Happy Meat

And I'm not talking about a good night in bed.

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16/11/2012 at 12:01
Peter Collins wrote (see)
Strangely Brown wrote (see)
Peter Collins wrote (see)

I thought one of the problems with our meat-eating world is that so much good land is given up to growing feed for animals. I'm not sure how this squares with having to tear up fields, hedges and trees to plant more crops. We have more than enough being used for agriculture already.

Animals still die when you replace it's natural habitat with a ploughed field to grow veg.  Right?



My point is that we wouldn't have to tear up any more natural habitats... we've largely done that anyway with intensive livestock farming. I don't think it's true that we'd have to tear up any fields or natural habitats to grow more veg; simple transformation of what we already use for livestock.

Hi Peter,

      Sorry, I hadn't seen that you addressed me earlier.  I don't think I made myself very clear, apologies.  What I was trying to get at is that regardless of what your diet is, animals have invariably perished to get your food on the table.  If we all foraged in the wild, we will be taking some poor animal's meal off them and they will dwindle in number as will their prey and their prey etc.  If we grow veg, when we first turn the field over, remove trees and generally upset the whole ecology of the area, the same happens.

      The point I was clumsily making is that if your sole priority for not eating meat is that you don't like the idea of things having to die for you to get a meal, you're going to have an almighty struggle eating anything that was pacify your guilty conscience.  In many ways, I have guilt in killing a wild animal for food that I don't have in rearing animals for food.  In the wild, the animals are part of our living world, part of the planet that engulfs us.  Their raison d'être is not to fill our bellies.  In livestock, they are given a life at the behest of human beings in order that they later feed us.  That's the deal and so long as the animals are well cared for and given a decent enough life, it's a deal that is entirely mutually beneficial and guilt-less as far as i'm concerned.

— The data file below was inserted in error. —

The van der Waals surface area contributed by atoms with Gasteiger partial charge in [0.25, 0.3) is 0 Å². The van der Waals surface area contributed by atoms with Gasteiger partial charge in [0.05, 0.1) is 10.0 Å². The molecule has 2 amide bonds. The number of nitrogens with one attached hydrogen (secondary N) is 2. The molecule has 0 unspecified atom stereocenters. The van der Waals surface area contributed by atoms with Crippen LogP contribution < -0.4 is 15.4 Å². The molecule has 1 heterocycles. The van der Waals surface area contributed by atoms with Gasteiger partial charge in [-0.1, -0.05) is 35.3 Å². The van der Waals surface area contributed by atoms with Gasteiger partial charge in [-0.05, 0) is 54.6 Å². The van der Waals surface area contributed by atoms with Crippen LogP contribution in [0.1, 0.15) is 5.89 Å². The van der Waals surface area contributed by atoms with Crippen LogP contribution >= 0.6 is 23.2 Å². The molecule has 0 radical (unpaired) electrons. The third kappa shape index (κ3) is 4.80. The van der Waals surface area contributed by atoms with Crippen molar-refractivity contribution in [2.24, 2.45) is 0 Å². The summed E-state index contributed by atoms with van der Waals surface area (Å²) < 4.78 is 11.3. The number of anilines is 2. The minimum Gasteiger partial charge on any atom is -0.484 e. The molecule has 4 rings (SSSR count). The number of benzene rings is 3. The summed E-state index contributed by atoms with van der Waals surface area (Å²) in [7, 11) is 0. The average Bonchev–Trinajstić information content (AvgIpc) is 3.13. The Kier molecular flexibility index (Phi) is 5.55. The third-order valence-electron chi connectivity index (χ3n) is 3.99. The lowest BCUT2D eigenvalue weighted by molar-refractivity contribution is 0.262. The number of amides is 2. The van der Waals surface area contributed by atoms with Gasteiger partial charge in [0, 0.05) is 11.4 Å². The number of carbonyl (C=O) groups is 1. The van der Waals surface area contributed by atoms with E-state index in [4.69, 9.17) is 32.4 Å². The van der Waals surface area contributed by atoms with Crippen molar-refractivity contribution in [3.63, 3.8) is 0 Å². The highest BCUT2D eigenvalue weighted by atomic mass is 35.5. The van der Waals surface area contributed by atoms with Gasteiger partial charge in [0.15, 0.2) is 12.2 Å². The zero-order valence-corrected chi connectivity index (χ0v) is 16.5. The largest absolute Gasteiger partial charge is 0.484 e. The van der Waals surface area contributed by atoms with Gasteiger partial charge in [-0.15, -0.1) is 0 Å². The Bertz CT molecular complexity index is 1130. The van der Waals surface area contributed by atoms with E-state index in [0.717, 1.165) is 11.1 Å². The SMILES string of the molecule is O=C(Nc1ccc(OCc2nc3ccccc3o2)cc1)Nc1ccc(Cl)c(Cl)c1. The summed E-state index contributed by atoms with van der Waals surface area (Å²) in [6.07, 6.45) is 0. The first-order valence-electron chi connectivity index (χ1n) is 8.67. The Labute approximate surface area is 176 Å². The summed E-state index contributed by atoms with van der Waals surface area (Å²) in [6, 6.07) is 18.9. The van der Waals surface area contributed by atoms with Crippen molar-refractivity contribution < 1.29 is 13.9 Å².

16/11/2012 at 12:45

That's not how I understand it at all Johnny - I thought that the enzyme in the gut needed to tolerate lactose was meant to diminish with age - in other word we are supposed to naturally "grow out of" being able to consume milk (of all kinds).

Therefore, if you continue to consume milk through and beyond infancy as we learned to do with the advent of pastoralism you do not lose the intolerance. It has nothing to do with a genetic mutation. 


16/11/2012 at 19:42

As I understand it, that is the situation with the original form of the gene. In north european populations the mutated gene allows continued production of LPH(?) into adulthood in a majority of people. Globally, the mutation is present in a minority of people but there is a different mutation with similar effects in African pastoralist populations.

Anyway, you are right that we cannot learn tolerance, we either have the right gene or we don't.

(must go away and find where I read that!)

16/11/2012 at 20:00

As I said above Strangely Brown should we feel guilty about eating wild food? Deer live up on the moors in a wild state. I believe that they are there because people enjoy hunting them (and have done for hundreds of years) and they taste nice. They are not so much wild as need little assistance to live on the moor. Whilst I do not particularly like seeing people on the moor with high powered rifles, arguably it is part of the management of the herd. People also tend to release vast quantities of Pheasant on and around the moor to shoot. Every year thousands of them get splatted on the roads which brings me to the suggestion (above) that roadkill is the ultimate free range food. Whilst I have been tempted I cannot bring myself to stop and collect their dead and dying carcases. Up to the point they are shot or splatted they appear to enjoy a decent life. But I still seem to stick to the farmed varieties.


Just looked back to see who suggested roadkill is the ultimate freerange food and it was you! You are correct but it is a bit messy in practice! I did put a dustbin bag in the car for this purpose but have not actually done it (yet)

Edited: 16/11/2012 at 20:06

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